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Chapter XIX 

Mr. Fentolin remained upon the terrace long after the departure of his guests. He had found a sunny corner out of the wind, and he sat there with a telescope by his side and a budget of newspapers upon his knee. On some pretext or another he had detained all the others of the household so that they formed a little court around him. Even Hamel, who had said something about a walk, had been induced to stop by an appealing glance from Esther. Mr. Fentolin was in one of his most loquacious moods. For some reason or other, the visit of the Saxthorpes seemed to have excited him. He talked continually, with the briefest pauses. Every now and then he gazed steadily across the marshes through his telescope.

"Lord Saxthorpe," he remarked, "has, I must confess, greatly excited my curiosity as to the identity of our visitor. Such a harmless-looking person, he seems, to be causing such a commotion. Gerald, don't you feel your responsibility in the matter?"

"Yes, sir, I do!" Gerald replied, with unexpected grimness. "I feel my responsibility deeply."

Mr. Fentolin, who was holding the telescope to his eye, touched Hamel on the shoulder.

"My young friend," he said, "your eyes are better than mine. You see the road there? Look along it, between the white posts, as far as you can. What do you make of that black speck?"

Hamel held the telescope to his eye and steadied it upon the little tripod stand.

"It looks like a horse and trap," he announced. "Good!" Mr. Fentolin declared. "It seemed so to me, but I was not sure. My eyes are weak this afternoon. How many people are in the trap?"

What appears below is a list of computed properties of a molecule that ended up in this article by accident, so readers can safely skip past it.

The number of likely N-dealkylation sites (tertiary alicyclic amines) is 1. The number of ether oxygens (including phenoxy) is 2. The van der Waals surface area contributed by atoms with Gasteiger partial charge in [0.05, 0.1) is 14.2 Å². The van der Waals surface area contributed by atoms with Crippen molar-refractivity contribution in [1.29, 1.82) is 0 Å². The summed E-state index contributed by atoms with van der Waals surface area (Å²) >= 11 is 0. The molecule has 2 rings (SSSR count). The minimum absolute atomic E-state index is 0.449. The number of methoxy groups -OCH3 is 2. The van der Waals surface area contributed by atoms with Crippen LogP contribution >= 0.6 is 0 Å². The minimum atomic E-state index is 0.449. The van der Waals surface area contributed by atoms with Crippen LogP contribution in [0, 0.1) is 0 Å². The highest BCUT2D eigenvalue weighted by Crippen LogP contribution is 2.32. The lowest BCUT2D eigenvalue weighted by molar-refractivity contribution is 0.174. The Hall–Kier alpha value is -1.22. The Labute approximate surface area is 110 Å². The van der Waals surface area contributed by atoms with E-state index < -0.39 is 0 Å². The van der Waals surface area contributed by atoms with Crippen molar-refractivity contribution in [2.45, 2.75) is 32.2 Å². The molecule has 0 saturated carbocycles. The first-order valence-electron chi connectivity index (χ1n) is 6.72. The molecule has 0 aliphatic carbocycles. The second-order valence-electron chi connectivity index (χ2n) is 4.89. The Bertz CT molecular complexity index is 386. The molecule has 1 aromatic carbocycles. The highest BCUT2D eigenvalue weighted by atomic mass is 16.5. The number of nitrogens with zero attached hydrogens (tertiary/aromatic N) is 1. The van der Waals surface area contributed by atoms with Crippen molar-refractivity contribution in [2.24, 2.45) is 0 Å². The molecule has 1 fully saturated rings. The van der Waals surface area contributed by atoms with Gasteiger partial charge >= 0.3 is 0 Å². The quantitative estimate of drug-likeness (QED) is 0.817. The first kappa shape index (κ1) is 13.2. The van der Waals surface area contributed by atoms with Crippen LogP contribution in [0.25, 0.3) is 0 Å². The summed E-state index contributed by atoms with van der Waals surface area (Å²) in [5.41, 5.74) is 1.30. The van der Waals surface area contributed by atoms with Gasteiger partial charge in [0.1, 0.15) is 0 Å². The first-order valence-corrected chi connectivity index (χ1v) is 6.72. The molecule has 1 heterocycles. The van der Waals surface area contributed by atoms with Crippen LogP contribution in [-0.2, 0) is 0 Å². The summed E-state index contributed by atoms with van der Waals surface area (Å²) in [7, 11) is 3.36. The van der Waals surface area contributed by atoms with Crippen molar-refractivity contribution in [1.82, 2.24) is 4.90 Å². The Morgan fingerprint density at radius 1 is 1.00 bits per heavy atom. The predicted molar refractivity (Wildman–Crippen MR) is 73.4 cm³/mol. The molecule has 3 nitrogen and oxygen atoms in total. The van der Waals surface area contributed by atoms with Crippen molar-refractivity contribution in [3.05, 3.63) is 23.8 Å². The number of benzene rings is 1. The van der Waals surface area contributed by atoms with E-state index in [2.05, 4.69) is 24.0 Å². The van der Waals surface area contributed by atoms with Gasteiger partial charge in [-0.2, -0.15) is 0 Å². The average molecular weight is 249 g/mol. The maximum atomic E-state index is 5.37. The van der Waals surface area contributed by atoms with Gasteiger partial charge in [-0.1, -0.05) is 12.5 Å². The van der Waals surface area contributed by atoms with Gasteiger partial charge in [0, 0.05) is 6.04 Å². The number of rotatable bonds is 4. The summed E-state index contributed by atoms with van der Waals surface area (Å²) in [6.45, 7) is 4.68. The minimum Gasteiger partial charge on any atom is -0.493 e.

"Two," Hamel answered. "I can see them distinctly now. One man is driving, another is sitting by his side. They are coming this way."

Mr. Fentolin blew his whistle. Meekins appeared almost directly. His master whispered a word in his ear. The man at once departed.

"Let me make use of your eyes once more," Mr. Fentolin begged. "About these two men in the trap, Mr. Hamel. Is one of them, by any chance, wearing a uniform?"

"They both are," Hamel replied. "The man who is driving is wearing a peaked hat. He looks like a police inspector. The man by his side is an ordinary policeman."

Mr. Fentolin sighed gently.

"It is very interesting," he said. "Let us hope that we shall not see an arrest under my roof. I should feel it a reflection upon my hospitality. I trust, I sincerely trust, that this visit does not bode any harm to Mr. John P. Dunster."

Gerald rose impatiently to his feet and swung across the terrace. Mr. Fentolin, however, called him back.

"Gerald," he advised, "better not go away. The inspector may desire to ask you questions. You will have nothing to conceal. It was a natural and delightful impulse of yours to bring the man who had befriended you, and who was your companion in that disaster, straight to your own home for treatment and care. It was an admirable impulse, my boy. You have nothing to be ashamed of."

"Shall I tell him, too -" Gerald began.

"Be careful, Gerald."

Mr. Fentolin's words seemed to be charged with a swift, rapier-like note. The boy broke off in his speech. He looked at Hamel and was silent.

"Dear me," Mrs. Fentolin mumured, "I am sure there is no need for us to talk about this poor man as though anybody had done anything wrong in having him here. This, I suppose, must be the Inspector Yardley whom Lord Saxthorpe spoke of."

"A very intelligent-looking officer, I am sure," Mr. Fentolin remarked. "Gerald, go and meet him, if you please. I should like to speak to him out here."

The dog-cart had drawn up at the front door, and the inspector had already alighted. Gerald intervened as he was in the act of questioning the butler.

"Mr. Fentolin would like to speak to you, inspector," he said, "if you will come this way."

The inspector followed Gerald and saluted the little group solemnly. Mr. Fentolin held out his hand.

"You got my telephone message, inspector?" he asked.